Can a band of rebel economists change economic thought before it’s too late?


To the uninitiated, Carmen Reinhart’s reaction to our protest at her talk at the American Economic Association conference might seem understandable. After all, our group of rebel economics students with the #KickItOver initiative did crash her sovereign debt workshop. Projecting a quote onto the wall, we criticized her for the harm her epic research errors had inflicted on millions.

Yet, to those who have been inside the trenches of the battle for the soul of economics, Reinhart’s indignant reaction was symptomatic of the profound problems that have been plaguing the profession for decades — problems which our group had traveled to the Boston conference to challenge.

Over the preceding few days of this gathering of “dismal scientists”, we had stoked our fair share of controversy by waging a “meme war” throughout the conference space: we projected billboard-sized witticisms from the likes of John Maynard Keynes and Herman Daly on the side of the Sheraton; plastered the walls, bathroom stalls and elevator cars with subversive posters; distributed our manifesto outside of lectures; and attended panels to speak truth directly to the faces of other orthodox high-priests like Harvard’s Gregory Mankiw. In the hallways and lounges you could overhear scraps of conversations regarding our action — some supportive, some smugly condescending and others utterly bemused at this rare display of activism in the midst of such an otherwise dour professional gabfest.

But nothing we had experienced could compare to Reinhart’s reaction.

Seeing Paul Krugman’s critical words projected on the wall, she stormed out from behind the lectern to patronizingly scold us, exclaiming that “this was an academic forum” where such protests were “out of line.” We reminded her that as students of economics, we felt an obligation to speak truth to power on such issues, especially when she was embarking on an even more complex study of the same subject. Yet, as she had done when the scandal over her paper broke in 2013, she dismissed the disturbance and moved on without a shred of humility.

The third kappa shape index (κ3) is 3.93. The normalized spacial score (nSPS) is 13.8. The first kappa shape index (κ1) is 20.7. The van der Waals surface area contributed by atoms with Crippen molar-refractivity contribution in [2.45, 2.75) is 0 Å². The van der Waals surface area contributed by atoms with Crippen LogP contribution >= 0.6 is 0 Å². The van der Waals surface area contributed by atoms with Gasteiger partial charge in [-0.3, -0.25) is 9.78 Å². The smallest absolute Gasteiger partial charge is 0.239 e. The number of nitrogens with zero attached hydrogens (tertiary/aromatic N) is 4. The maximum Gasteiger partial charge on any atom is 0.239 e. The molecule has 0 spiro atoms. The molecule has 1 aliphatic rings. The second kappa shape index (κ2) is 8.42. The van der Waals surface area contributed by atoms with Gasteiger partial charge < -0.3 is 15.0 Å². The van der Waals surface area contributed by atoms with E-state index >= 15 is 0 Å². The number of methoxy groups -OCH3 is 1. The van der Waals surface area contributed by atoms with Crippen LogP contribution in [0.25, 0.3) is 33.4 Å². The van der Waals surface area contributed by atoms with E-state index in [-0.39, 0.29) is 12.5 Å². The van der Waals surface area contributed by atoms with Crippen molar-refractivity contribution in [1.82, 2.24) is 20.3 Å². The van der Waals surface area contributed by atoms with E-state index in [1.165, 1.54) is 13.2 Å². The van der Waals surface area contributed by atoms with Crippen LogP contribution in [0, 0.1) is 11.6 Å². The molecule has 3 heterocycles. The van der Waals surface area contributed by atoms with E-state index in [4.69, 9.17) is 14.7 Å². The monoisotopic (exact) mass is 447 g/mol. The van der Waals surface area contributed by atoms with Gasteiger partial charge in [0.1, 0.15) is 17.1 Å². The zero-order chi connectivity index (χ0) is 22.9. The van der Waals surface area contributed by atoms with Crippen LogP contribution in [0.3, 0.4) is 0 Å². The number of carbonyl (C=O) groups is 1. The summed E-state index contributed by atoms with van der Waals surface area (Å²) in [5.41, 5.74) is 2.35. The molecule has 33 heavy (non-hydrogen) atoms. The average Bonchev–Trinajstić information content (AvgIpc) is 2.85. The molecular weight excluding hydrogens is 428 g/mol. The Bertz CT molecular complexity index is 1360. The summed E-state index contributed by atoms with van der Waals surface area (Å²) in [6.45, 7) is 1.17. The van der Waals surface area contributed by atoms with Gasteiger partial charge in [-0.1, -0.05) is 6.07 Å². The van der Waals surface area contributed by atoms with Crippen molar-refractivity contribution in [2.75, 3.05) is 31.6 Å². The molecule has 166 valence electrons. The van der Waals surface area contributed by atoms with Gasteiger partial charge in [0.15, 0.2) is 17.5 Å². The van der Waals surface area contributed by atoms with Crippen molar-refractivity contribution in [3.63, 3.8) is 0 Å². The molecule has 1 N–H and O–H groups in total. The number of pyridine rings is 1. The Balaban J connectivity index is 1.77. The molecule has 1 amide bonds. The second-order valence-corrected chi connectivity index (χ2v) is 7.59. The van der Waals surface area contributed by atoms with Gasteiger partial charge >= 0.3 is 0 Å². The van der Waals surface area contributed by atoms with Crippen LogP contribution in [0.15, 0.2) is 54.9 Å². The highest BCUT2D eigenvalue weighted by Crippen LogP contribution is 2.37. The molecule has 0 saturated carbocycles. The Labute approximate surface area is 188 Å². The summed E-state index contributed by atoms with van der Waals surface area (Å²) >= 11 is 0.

To those who know the backstory on this dust up, Reinhart’s reaction should be cause for concern, if not surprise. In 2010, Reinhart, a Harvard economist, published a paper with her colleague Ken Rogoff which found a correlation between high levels of public debt and sharply declining economic performance. By the time a graduate student from Amherst discovered egregious flaws in Reinhart’s data and upended the paper’s conclusions, the damage had already been done: conservative austerity hawks had glommed on to the paper’s findings to justify massive cut backs in government spending at a time when stimulus and the social safety net were needed most. Yet despite the firestorm of criticism this ignited, then as now, no mea culpa was forthcoming from Reinhart. Instead she and her colleague dismissed the whole thing as a mere “kerfuffle.”